Maybe you’d like to join us next year at Cybils. Perhaps you’re already volunteering, but curious how the other panels went. Or maybe you want to relive the moment when it all came together and your finalists were, well, finalized.
Several of our bloggers have been generous about sharing their experiences and insights this Cybils season.
Stacy DeKeyser gives us a richly detailed account in her post "Diary of a Cybils Committee Member:"
It didn’t take long before I had a handful of favorite
books. And once I had 10 favorites, things got sticky. Because then,
each next book had to be good enough to knock one book out of my top
ten. Let’s just say, after awhile I had at least 20 books in my Top
Once she realized her Top
Ten Twenty list looked like no one else’s, it was time to duke it out:
It was 2:18 AM when the 7 finalists were finally determined. We stared
at our computer screens, thinking, "Wow. Are we done?" (well, I know I
did.) We had compromised, and argued for and against, but in the end it
was like arguing over which tastes better, grapes or bananas.
Becky from Farm School
served on our MG/YA nonfiction panel with two heartfelt goals in mind;
the first was for homeschoolers looking for new books to include in
their curricula. And then there was this:
The other reason is that I realize, sadly, that for many non-home
schooling families, nonfiction children’s titles are considered the
second rate, second tier, B List, utility grade, inferior choice when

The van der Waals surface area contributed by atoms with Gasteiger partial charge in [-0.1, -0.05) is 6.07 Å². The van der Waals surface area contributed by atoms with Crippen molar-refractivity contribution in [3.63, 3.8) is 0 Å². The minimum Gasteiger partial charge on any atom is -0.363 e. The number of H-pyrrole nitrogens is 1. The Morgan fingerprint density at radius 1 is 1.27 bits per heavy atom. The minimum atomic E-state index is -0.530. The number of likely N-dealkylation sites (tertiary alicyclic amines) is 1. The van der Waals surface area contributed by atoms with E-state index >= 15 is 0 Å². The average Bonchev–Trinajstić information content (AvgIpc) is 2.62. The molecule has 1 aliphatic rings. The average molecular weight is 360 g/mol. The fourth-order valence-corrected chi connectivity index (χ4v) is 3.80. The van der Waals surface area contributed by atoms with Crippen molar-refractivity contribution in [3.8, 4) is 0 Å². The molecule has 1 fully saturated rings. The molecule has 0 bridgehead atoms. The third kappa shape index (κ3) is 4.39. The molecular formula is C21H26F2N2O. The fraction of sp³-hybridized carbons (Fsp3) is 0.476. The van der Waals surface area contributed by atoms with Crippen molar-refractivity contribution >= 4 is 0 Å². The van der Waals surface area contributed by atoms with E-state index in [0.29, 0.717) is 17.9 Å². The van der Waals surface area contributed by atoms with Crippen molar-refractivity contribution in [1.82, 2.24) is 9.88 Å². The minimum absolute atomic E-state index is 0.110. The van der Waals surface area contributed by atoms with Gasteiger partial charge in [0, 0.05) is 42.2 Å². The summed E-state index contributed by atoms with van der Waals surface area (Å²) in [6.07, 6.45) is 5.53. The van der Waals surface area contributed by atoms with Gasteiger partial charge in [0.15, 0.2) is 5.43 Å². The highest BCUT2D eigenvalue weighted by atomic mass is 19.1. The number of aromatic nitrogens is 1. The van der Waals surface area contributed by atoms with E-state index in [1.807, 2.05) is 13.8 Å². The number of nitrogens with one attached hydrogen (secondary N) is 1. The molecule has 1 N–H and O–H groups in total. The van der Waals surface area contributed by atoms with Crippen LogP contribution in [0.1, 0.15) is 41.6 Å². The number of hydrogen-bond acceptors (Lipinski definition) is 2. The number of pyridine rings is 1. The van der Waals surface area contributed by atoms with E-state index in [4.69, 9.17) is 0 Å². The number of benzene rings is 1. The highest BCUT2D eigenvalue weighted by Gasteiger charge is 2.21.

it comes to children’s books, and I wanted to be able to use an
opportunity like the Cybils, with such a terrific short list of books
of marvelous depth and range, to show that children’s nonfiction is not
only chock full of superior choices, but every inch the equal of
Meanwhile, Pam of MotherReader delves into her favorite books and her delight in which made the fiction picture book list:
I loved The Chicken-Chasing Queen of Lamar County
because it also has incredible illustrations — though of a very
different style — and a fantastic, humorous read-aloud kind of story. I
also like that it portrays a segment of African-American culture
without being an “issue” book.
And pity Liz Jones, who suffered from book deprivation:
When the only bookstore in the county is Walmart, and the local
library’s collection dates to the golden age of kidlit, it can be hard
to keep up with what’s out there now. So I felt like a kid on Christmas
morning every time a new pack of books arrived on my porch, and pretty
much read each on the spot (unless there was some pesky task I had to
do, like make dinner;o) As they arrived, I found myself increasingly
fascinated by the trends in content.
Liz launches a fascinating discussion of those trends in graphic novels, if you’re interested. Here’s the link again.
We think the panelists deserve a round of applause. The only people who might not be grateful are our judges, who now have the unenviable task of picking only one winner from our fantastic finalists.